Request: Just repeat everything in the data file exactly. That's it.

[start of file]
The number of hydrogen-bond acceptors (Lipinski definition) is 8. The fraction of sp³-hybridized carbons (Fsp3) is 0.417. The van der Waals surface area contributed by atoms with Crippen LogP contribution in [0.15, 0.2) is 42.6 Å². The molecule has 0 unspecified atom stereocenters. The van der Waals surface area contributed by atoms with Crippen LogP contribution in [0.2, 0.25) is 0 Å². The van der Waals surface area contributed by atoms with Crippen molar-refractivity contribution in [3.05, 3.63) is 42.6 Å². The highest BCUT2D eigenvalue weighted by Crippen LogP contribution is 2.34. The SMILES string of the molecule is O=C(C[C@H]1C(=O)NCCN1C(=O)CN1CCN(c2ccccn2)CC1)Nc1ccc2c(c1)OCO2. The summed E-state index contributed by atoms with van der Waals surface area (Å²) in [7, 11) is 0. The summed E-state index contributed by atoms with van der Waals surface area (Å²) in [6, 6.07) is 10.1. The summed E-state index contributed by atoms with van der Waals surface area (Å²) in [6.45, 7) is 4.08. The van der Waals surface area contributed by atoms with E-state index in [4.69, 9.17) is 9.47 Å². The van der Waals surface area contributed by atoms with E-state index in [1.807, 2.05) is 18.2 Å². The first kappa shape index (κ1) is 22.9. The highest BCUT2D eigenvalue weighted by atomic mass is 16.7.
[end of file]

The number of hydrogen-bond acceptors (Lipinski definition) is 8. The fraction of sp³-hybridized carbons (Fsp3) is 0.417. The van der Waals surface area contributed by atoms with Crippen LogP contribution in [0.15, 0.2) is 42.6 Å². The molecule has 0 unspecified atom stereocenters. The van der Waals surface area contributed by atoms with Crippen LogP contribution in [0.2, 0.25) is 0 Å². The van der Waals surface area contributed by atoms with Crippen molar-refractivity contribution in [3.05, 3.63) is 42.6 Å². The highest BCUT2D eigenvalue weighted by Crippen LogP contribution is 2.34. The SMILES string of the molecule is O=C(C[C@H]1C(=O)NCCN1C(=O)CN1CCN(c2ccccn2)CC1)Nc1ccc2c(c1)OCO2. The summed E-state index contributed by atoms with van der Waals surface area (Å²) in [7, 11) is 0. The summed E-state index contributed by atoms with van der Waals surface area (Å²) in [6, 6.07) is 10.1. The summed E-state index contributed by atoms with van der Waals surface area (Å²) in [6.45, 7) is 4.08. The van der Waals surface area contributed by atoms with E-state index in [4.69, 9.17) is 9.47 Å². The van der Waals surface area contributed by atoms with E-state index in [1.807, 2.05) is 18.2 Å². The first kappa shape index (κ1) is 22.9. The highest BCUT2D eigenvalue weighted by atomic mass is 16.7.